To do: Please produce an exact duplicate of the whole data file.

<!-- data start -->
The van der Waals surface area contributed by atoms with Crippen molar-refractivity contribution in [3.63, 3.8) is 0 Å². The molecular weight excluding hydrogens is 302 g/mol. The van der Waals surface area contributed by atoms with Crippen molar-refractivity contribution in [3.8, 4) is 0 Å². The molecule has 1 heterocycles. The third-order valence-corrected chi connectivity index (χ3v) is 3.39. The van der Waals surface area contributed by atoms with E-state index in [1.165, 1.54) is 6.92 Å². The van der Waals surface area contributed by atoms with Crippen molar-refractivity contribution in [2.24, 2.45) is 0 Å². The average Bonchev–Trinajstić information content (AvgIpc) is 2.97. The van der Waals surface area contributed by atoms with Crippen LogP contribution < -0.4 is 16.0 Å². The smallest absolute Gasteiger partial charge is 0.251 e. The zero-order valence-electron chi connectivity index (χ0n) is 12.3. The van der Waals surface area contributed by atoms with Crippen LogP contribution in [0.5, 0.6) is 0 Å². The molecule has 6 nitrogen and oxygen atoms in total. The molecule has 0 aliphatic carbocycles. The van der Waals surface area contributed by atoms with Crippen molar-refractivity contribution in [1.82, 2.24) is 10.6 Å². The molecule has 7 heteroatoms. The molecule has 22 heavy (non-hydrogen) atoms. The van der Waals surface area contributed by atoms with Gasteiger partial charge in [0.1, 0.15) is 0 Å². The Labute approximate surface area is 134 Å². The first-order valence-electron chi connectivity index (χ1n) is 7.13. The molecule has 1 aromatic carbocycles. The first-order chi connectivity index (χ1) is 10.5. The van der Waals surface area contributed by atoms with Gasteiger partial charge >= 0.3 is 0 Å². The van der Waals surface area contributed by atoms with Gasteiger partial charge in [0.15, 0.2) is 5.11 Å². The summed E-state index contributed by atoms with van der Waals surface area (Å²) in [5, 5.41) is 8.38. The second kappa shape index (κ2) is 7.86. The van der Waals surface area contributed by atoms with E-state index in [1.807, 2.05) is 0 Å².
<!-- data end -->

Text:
The van der Waals surface area contributed by atoms with Crippen molar-refractivity contribution in [3.63, 3.8) is 0 Å². The molecular weight excluding hydrogens is 302 g/mol. The van der Waals surface area contributed by atoms with Crippen molar-refractivity contribution in [3.8, 4) is 0 Å². The molecule has 1 heterocycles. The third-order valence-corrected chi connectivity index (χ3v) is 3.39. The van der Waals surface area contributed by atoms with E-state index in [1.165, 1.54) is 6.92 Å². The van der Waals surface area contributed by atoms with Crippen molar-refractivity contribution in [2.24, 2.45) is 0 Å². The average Bonchev–Trinajstić information content (AvgIpc) is 2.97. The van der Waals surface area contributed by atoms with Crippen LogP contribution < -0.4 is 16.0 Å². The smallest absolute Gasteiger partial charge is 0.251 e. The zero-order valence-electron chi connectivity index (χ0n) is 12.3. The van der Waals surface area contributed by atoms with Crippen LogP contribution in [0.5, 0.6) is 0 Å². The molecule has 6 nitrogen and oxygen atoms in total. The molecule has 0 aliphatic carbocycles. The van der Waals surface area contributed by atoms with Crippen molar-refractivity contribution in [1.82, 2.24) is 10.6 Å². The molecule has 7 heteroatoms. The molecule has 22 heavy (non-hydrogen) atoms. The van der Waals surface area contributed by atoms with Gasteiger partial charge in [0.1, 0.15) is 0 Å². The Labute approximate surface area is 134 Å². The first-order valence-electron chi connectivity index (χ1n) is 7.13. The molecule has 1 aromatic carbocycles. The first-order chi connectivity index (χ1) is 10.5. The van der Waals surface area contributed by atoms with Gasteiger partial charge >= 0.3 is 0 Å². The van der Waals surface area contributed by atoms with Gasteiger partial charge in [0.15, 0.2) is 5.11 Å². The summed E-state index contributed by atoms with van der Waals surface area (Å²) in [5, 5.41) is 8.38. The second kappa shape index (κ2) is 7.86. The van der Waals surface area contributed by atoms with E-state index in [1.807, 2.05) is 0 Å².